Original Paper

AIDS and Behavior

, Volume 14, Issue 5, pp 1207-1211

First online:

Open Access This content is freely available online to anyone, anywhere at any time.

Framing Male Circumcision to Promote its Adoption in Different Settings

  • Franklin D. GilliamAffiliated withDepartments of Public Policy and Political Science, UCLA
  • , Ronald A. BrooksAffiliated withDepartment of Public Policy, UCLA School of Public AffairsCenter for HIV Identification, Prevention, and Treatment Services, Semel Institute, UCLA Email author 
  • , Arleen A. LeibowitzAffiliated withDepartment of Public Policy, UCLA School of Public AffairsCenter for HIV Identification, Prevention, and Treatment Services, Semel Institute, UCLA
  • , Lee E. KlosinskiAffiliated withDepartment of Public Policy, UCLA School of Public Affairs
  • , Sharif SawiresAffiliated withCenter for HIV Identification, Prevention, and Treatment Services, Semel Institute, UCLAProgram in Global Health, UCLA David Geffen School of Medicine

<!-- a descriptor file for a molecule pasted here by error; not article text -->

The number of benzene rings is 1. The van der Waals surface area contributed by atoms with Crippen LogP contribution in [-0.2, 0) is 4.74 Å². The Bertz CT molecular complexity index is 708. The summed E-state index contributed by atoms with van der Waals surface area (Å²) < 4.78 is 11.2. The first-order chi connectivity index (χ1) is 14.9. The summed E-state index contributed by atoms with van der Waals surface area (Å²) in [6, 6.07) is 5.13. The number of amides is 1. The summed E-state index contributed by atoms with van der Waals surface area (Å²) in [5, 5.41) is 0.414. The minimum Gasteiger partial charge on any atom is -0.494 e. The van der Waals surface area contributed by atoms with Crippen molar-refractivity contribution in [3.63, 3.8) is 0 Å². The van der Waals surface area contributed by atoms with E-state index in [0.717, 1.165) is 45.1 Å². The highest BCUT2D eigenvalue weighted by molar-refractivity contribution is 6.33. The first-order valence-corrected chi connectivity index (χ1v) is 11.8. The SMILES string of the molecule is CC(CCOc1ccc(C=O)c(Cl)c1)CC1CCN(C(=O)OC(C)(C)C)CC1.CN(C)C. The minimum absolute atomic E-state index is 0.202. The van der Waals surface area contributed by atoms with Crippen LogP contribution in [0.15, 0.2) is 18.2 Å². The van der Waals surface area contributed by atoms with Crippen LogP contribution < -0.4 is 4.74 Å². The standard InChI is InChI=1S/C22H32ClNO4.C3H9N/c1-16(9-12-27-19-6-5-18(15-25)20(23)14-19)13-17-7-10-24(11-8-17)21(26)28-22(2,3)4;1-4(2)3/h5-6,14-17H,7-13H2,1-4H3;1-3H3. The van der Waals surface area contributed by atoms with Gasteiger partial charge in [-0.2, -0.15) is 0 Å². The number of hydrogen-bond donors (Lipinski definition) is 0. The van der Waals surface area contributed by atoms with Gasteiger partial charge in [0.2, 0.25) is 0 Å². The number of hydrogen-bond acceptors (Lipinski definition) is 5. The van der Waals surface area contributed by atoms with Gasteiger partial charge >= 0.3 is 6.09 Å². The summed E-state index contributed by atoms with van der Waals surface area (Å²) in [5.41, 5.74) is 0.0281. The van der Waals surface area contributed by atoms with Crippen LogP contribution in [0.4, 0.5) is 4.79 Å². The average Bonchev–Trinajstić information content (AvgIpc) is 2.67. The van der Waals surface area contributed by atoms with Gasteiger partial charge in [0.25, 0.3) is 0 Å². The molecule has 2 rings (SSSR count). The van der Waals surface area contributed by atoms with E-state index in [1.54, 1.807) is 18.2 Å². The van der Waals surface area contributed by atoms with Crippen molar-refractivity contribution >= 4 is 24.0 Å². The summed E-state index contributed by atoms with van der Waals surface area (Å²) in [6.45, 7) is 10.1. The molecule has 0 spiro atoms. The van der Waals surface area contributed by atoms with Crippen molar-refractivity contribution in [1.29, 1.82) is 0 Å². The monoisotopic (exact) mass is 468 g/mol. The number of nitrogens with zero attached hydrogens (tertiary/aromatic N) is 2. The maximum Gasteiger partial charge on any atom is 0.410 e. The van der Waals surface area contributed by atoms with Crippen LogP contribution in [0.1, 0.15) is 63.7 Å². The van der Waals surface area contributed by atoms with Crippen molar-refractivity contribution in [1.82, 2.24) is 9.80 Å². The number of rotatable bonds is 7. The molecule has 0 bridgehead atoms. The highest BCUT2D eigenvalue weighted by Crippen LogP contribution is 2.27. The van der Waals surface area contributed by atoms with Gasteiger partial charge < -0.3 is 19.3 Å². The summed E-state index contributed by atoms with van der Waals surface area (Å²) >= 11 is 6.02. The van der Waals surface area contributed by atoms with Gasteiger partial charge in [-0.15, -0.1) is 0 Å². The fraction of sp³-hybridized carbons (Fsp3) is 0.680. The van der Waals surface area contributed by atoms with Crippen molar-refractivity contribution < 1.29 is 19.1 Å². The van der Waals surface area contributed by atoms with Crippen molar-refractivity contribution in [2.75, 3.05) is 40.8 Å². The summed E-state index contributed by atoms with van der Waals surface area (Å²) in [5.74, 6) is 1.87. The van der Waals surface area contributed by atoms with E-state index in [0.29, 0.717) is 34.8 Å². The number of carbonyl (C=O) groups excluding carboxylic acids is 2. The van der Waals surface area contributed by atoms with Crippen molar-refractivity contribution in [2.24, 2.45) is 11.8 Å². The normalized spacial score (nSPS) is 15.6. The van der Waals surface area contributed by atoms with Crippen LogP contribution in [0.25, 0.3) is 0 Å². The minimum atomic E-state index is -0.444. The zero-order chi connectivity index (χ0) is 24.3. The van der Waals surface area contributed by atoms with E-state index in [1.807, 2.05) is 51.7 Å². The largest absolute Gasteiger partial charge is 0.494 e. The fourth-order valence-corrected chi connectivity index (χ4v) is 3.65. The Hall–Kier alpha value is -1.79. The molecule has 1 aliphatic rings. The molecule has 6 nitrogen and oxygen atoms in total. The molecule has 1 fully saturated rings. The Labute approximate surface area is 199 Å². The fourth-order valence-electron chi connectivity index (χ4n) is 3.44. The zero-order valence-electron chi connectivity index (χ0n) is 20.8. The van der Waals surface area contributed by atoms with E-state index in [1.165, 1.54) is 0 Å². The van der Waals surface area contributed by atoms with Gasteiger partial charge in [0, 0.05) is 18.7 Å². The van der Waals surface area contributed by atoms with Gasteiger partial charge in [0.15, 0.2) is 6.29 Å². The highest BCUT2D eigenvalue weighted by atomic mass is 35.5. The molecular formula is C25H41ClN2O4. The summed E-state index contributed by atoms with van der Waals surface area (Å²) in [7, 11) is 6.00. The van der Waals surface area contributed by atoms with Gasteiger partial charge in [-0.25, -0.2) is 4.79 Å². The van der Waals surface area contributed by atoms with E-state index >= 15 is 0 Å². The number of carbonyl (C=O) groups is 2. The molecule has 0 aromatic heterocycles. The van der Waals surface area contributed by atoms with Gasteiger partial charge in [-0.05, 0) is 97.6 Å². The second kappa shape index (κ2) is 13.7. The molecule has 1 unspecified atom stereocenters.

• , Greg SzekeresAffiliated withProgram in Global Health, UCLA David Geffen School of Medicine
  • , Mark WestonAffiliated withPolicy Consultant
  • , Thomas J. CoatesAffiliated withCenter for HIV Identification, Prevention, and Treatment Services, Semel Institute, UCLAProgram in Global Health, UCLA David Geffen School of Medicine

Abstract

The effectiveness of male circumcision in preventing transmission of HIV from females to males has been established. Those who are now advocating its widespread use face many challenges in convincing policy-makers and the public of circumcision’s value. We suggest that frames are a useful lens for communicating public health messages that may help promote adoption of circumcision. Frames relate to how individuals and societies perceive and understand the world. Existing frames are often hard to shift, and should be borne in mind by advocates and program implementers as they attempt to promote male circumcision by invoking new frames. Frames differ across and within societies, and advocates must find ways of delivering resonant messages that take into account prior perceptions and use the most appropriate means of communicating the benefits and value of male circumcision to different audiences.

Keywords

Male circumcision HIV prevention Implementation Communication tools Frames Africa Latin America The Caribbean